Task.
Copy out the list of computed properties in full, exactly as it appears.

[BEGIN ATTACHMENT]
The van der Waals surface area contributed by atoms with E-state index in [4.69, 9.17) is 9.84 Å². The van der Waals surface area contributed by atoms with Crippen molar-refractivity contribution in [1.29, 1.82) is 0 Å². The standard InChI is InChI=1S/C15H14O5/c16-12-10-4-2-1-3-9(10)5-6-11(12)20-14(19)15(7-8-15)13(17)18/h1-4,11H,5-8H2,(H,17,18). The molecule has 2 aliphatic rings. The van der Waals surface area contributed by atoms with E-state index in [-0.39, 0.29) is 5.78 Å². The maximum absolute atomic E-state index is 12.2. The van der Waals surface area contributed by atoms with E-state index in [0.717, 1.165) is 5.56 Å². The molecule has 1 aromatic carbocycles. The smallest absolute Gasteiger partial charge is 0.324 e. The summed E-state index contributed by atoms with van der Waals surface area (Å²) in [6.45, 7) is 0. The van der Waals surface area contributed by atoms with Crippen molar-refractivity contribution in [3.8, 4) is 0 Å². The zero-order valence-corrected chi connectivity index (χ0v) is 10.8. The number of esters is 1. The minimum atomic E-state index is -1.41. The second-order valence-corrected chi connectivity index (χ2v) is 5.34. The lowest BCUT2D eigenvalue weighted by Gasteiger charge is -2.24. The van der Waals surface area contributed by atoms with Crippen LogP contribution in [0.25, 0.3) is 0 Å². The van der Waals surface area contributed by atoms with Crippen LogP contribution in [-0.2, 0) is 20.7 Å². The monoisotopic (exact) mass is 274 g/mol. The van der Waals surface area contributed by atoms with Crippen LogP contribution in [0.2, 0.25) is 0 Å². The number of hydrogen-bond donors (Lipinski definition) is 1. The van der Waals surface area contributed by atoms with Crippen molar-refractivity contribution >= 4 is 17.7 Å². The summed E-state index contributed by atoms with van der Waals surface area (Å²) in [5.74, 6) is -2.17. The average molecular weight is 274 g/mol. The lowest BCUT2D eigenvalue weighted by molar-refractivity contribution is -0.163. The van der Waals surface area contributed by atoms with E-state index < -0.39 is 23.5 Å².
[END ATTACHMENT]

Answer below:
The van der Waals surface area contributed by atoms with E-state index in [4.69, 9.17) is 9.84 Å². The van der Waals surface area contributed by atoms with Crippen molar-refractivity contribution in [1.29, 1.82) is 0 Å². The standard InChI is InChI=1S/C15H14O5/c16-12-10-4-2-1-3-9(10)5-6-11(12)20-14(19)15(7-8-15)13(17)18/h1-4,11H,5-8H2,(H,17,18). The molecule has 2 aliphatic rings. The van der Waals surface area contributed by atoms with E-state index in [-0.39, 0.29) is 5.78 Å². The maximum absolute atomic E-state index is 12.2. The van der Waals surface area contributed by atoms with E-state index in [0.717, 1.165) is 5.56 Å². The molecule has 1 aromatic carbocycles. The smallest absolute Gasteiger partial charge is 0.324 e. The summed E-state index contributed by atoms with van der Waals surface area (Å²) in [6.45, 7) is 0. The van der Waals surface area contributed by atoms with Crippen molar-refractivity contribution in [3.8, 4) is 0 Å². The zero-order valence-corrected chi connectivity index (χ0v) is 10.8. The number of esters is 1. The minimum atomic E-state index is -1.41. The second-order valence-corrected chi connectivity index (χ2v) is 5.34. The lowest BCUT2D eigenvalue weighted by Gasteiger charge is -2.24. The van der Waals surface area contributed by atoms with Crippen LogP contribution in [0.25, 0.3) is 0 Å². The van der Waals surface area contributed by atoms with Crippen LogP contribution in [-0.2, 0) is 20.7 Å². The monoisotopic (exact) mass is 274 g/mol. The van der Waals surface area contributed by atoms with Crippen LogP contribution in [0.2, 0.25) is 0 Å². The number of hydrogen-bond donors (Lipinski definition) is 1. The van der Waals surface area contributed by atoms with Crippen molar-refractivity contribution >= 4 is 17.7 Å². The summed E-state index contributed by atoms with van der Waals surface area (Å²) in [5.74, 6) is -2.17. The average molecular weight is 274 g/mol. The lowest BCUT2D eigenvalue weighted by molar-refractivity contribution is -0.163. The van der Waals surface area contributed by atoms with E-state index < -0.39 is 23.5 Å².